Programming implementation of the Linux daemon

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Programming methods for the Linux daemon

A daemon (Daemon) is a special process that executes in the background. It is independent of the control terminal and periodically performs some sort of task or waits for some event to occur. Daemons are a very practical process. Most of Linux's servers are implemented with daemon processes. For example, internetserverinetd,webserverhttpd and so on. At the same time, the daemon finishes a lot of system tasks. For example, the job planning process Crond, the printing process lpd, and so on.
The daemon programming itself is not complex, the complexity of the various versions of UNIX implementation mechanism is not the same, resulting in different UNIX environment daemon programming rules are not consistent. This requires the reader to note that copying some of the rules of the book (especially the BSD4.3 and the lower version of System V) to Linux will cause errors. The following is a comprehensive introduction to the programming Essentials of the Linux daemon and gives specific examples.
A Daemon and its characteristics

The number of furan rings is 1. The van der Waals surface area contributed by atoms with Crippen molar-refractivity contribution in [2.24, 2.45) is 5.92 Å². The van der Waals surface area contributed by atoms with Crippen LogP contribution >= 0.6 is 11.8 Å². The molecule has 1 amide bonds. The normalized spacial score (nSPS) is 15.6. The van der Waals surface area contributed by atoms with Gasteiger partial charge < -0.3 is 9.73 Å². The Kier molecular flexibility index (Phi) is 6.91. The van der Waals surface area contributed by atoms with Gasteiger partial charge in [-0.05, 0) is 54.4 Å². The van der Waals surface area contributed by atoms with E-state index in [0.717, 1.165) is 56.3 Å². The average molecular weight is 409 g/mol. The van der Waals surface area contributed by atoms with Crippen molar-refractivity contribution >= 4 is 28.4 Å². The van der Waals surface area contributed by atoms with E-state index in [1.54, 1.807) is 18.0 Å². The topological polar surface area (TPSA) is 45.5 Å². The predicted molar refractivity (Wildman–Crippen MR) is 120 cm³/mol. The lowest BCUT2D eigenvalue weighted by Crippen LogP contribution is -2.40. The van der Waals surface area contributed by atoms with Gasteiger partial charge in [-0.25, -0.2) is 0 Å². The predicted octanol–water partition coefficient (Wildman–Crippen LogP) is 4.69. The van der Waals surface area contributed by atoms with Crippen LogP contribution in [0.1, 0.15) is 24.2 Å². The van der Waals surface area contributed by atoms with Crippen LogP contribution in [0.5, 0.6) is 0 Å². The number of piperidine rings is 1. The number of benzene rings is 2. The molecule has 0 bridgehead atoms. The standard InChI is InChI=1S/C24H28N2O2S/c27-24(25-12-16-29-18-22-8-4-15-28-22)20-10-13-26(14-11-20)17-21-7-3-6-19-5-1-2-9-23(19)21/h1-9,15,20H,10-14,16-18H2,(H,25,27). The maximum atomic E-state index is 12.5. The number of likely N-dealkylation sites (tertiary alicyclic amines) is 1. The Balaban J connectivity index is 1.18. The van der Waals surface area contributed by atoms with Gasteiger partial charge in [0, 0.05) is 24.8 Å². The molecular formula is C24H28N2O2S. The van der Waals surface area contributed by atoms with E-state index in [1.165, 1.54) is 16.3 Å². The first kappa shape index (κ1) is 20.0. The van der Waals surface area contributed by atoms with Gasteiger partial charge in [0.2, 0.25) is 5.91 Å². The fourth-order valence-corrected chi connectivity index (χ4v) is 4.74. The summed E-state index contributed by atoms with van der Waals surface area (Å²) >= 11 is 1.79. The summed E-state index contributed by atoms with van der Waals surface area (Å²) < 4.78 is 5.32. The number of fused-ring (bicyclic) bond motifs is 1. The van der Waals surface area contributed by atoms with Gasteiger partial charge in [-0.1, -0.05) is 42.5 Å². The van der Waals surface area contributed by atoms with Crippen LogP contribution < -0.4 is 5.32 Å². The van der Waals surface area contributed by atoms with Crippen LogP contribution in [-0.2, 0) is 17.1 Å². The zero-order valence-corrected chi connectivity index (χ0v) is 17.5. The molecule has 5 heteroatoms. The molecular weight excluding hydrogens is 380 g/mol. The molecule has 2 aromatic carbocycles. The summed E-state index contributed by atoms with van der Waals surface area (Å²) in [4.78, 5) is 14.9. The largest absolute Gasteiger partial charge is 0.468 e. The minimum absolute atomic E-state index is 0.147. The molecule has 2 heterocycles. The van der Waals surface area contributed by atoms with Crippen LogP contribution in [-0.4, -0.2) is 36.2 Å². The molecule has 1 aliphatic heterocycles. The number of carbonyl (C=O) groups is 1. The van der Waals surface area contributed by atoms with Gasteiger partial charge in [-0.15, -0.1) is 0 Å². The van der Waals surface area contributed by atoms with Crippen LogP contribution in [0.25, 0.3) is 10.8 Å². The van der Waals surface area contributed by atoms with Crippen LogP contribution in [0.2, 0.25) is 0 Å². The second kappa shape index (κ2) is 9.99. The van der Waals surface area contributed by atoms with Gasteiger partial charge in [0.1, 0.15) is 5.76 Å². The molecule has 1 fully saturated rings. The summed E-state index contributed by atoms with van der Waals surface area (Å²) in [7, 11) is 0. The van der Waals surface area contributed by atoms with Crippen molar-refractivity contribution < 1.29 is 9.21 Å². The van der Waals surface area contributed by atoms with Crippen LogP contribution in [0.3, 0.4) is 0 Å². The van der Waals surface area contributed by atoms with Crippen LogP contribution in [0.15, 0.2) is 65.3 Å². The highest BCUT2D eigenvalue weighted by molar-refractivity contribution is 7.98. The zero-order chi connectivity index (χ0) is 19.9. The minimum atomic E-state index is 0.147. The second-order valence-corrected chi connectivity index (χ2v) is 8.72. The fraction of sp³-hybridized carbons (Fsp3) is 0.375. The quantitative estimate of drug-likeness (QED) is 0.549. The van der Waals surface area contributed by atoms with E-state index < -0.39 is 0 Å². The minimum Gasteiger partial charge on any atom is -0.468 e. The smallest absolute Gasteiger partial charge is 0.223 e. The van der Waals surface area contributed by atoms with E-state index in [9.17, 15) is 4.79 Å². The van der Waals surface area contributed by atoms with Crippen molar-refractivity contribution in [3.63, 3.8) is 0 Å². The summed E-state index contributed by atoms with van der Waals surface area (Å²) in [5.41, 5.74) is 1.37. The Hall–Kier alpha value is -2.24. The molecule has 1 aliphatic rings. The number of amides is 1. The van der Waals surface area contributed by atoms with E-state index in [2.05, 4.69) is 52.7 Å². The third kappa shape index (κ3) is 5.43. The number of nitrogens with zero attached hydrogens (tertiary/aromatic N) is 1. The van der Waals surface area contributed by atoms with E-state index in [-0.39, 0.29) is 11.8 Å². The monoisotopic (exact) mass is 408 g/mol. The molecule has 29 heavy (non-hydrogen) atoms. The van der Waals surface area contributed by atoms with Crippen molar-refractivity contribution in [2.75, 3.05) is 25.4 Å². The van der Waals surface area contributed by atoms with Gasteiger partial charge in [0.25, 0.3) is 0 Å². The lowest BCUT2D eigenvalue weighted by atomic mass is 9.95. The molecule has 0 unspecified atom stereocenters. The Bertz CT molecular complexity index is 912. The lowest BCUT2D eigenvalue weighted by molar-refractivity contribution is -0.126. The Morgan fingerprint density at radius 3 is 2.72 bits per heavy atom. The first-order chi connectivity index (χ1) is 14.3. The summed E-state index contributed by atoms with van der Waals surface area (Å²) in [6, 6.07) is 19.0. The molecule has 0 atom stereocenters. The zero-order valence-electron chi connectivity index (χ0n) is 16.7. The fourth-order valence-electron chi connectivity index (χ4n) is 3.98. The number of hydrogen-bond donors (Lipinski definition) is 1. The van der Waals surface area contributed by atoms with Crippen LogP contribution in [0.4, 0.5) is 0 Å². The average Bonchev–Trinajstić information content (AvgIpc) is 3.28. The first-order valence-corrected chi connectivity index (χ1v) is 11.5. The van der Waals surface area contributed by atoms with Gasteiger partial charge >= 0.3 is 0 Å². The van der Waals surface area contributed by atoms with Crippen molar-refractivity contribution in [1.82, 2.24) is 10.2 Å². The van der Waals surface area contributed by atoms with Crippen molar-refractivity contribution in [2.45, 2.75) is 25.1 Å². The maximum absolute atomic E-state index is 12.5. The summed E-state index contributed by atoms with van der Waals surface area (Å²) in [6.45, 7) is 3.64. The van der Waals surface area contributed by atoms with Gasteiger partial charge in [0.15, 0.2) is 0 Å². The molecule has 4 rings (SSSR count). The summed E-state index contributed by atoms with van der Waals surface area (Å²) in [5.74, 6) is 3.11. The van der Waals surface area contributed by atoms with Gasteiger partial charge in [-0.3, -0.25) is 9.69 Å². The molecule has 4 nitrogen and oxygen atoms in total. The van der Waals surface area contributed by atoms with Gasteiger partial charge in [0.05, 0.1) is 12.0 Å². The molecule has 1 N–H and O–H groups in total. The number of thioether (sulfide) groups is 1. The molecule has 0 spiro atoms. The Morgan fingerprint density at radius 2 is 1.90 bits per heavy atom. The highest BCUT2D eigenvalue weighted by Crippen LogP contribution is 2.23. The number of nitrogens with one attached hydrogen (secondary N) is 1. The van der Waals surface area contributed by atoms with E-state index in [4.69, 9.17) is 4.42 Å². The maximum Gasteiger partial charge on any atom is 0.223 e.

The most important feature of the daemon is the background execution. At this point, the resident memory program in DOS is similar to a TSR. Second, the daemon must be isolated from the environment before its execution. These environments contain non-closed file descriptors, control terminals, session and process groups, working folders, and file creation masks. These environments are typically inherited by daemons from the parent process that executes it, especially the shell. Finally, the way the daemon is launched has its special place. It can be started from the startup script/ETC/RC.D when the Linux system starts, can be started by the job planning process Crond, and can be executed by the user terminal (typically the shell).
In short, despite these peculiarities, the daemon is basically no different from the normal process. Therefore, the process of writing a daemon is actually transforming a normal process into a daemon based on the nature of the daemons described above. It is easier to understand and program the reader if it has a deeper understanding of the process.
Two Programming Essentials for Daemons
As mentioned earlier, the programming rules for daemons in different UNIX environments are not consistent. Fortunately, the Daemon programming principles are all the same, and the difference lies in the specific implementation details. The principle is to satisfy the nature of the daemon. At the same time, Linux is based on the Syetem v SVR4 and follows the POSIX standard, which makes it easier to achieve than BSD4. Programming essentials such as the following;
1. Execute in the background.